05:53pm Monday 06 April 2020

Groundbreaking research helps people with disabilities access the very best dental care

The study, which is the first of its kind for dentistry, consulted people with a wide range of learning difficulties with the aim of representing their previously unheard voices within dental research.

The research, which was funded by NHS Sheffield, highlighted a number of issues including the need for appropriate oral health information to be developed for both individuals and their carers and comprehensive disability awareness training for dental students, dentists and dental care professionals.

In light of the research, NHS Sheffield has already begun implementing recommendations from the study; and the curriculum of the School of Clinical Dentistry at the University of Sheffield has been reviewed to improve teaching on this subject.

Lead author Dr Janine Owens, from the University of Sheffield´s School of Clinical Dentistry, said: “It must be stressed that dental services for people with learning disabilities in Sheffield are very good, however there are some modifications that we were able to recommend to ensure they meet the needs expressed by people with learning disabilities.

“It is hoped that this study has now opened the pathway for working in partnership with people with learning difficulties regarding oral health care, and service improvements can now be made with their guidance.”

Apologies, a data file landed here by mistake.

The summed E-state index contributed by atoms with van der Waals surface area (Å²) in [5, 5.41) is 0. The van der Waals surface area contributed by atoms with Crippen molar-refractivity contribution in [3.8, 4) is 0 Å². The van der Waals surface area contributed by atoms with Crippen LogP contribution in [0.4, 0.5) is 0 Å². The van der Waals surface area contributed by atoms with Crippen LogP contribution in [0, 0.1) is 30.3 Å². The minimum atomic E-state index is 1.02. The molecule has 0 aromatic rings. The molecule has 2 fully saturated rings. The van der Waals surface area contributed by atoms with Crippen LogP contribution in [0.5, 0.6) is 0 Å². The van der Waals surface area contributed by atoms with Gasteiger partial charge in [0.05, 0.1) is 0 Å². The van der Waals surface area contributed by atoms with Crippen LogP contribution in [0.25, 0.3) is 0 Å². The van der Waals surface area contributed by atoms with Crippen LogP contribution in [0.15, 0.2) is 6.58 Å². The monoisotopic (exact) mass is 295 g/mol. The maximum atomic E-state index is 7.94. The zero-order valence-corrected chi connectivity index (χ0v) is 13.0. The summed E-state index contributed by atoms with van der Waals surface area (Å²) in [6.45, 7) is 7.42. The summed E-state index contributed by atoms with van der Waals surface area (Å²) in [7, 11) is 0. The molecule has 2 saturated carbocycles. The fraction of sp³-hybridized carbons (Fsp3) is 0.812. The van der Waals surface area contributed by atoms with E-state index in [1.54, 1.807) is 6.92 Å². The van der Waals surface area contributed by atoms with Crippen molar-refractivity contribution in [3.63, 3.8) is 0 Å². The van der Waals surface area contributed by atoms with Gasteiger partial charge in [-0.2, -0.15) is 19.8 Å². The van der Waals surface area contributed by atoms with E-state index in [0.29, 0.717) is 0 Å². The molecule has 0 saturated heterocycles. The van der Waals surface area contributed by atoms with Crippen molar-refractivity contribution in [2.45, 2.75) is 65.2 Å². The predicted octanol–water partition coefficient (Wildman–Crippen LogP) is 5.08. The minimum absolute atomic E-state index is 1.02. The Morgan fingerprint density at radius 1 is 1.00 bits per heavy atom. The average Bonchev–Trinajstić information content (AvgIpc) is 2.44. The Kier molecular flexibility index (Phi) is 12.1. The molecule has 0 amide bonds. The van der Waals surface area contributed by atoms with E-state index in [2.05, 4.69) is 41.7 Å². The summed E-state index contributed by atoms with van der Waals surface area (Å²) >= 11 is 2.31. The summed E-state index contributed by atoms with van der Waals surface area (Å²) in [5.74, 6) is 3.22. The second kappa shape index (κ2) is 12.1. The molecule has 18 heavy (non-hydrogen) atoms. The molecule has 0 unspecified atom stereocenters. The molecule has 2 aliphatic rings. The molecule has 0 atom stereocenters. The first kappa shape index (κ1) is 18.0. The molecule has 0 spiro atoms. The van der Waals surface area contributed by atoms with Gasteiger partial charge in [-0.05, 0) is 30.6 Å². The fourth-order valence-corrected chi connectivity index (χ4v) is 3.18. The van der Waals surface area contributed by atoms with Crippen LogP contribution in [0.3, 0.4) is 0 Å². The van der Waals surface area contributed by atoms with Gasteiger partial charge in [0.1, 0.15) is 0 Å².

Dr Owens added: “I hope that the study will bring a raised level of awareness amongst dentists and dental care professionals about the needs of people with learning difficulties. This improved awareness should lead to people being treated as individuals with unique wants and needs.”

Kate Jones, the director of dental public health at NHS Sheffield said: “This has been an important piece of work for us as we want to make sure that dental services are accessible for everyone across Sheffield. It was pleasing to see that the University felt we already have very good services for people with learning disabilities, however, we are committed to putting in place further recommendations from the report to make services even better.”

Notes for Editors: The study was conducted by Dr Janine Owens, Dr Zoe Marshman and Dr Melanie Hall from the School of Clinical Dentistry at the University of Sheffield. The research was made possible thanks to key partners: NHS Sheffield, Aden, Intake, and Wardsend self-advocacy groups, Mencap, Signpost Sheffield, the Sheffield People´s Parliament, Learning Disability Partnership Board and Learning Disability Case Register.
For more information about the School of Clinical Dentistry at the University of Sheffield visit School of Clinical Dentistry

For further information please contact: Amy Pullan, Media Relations Officer, on 0114 2229859

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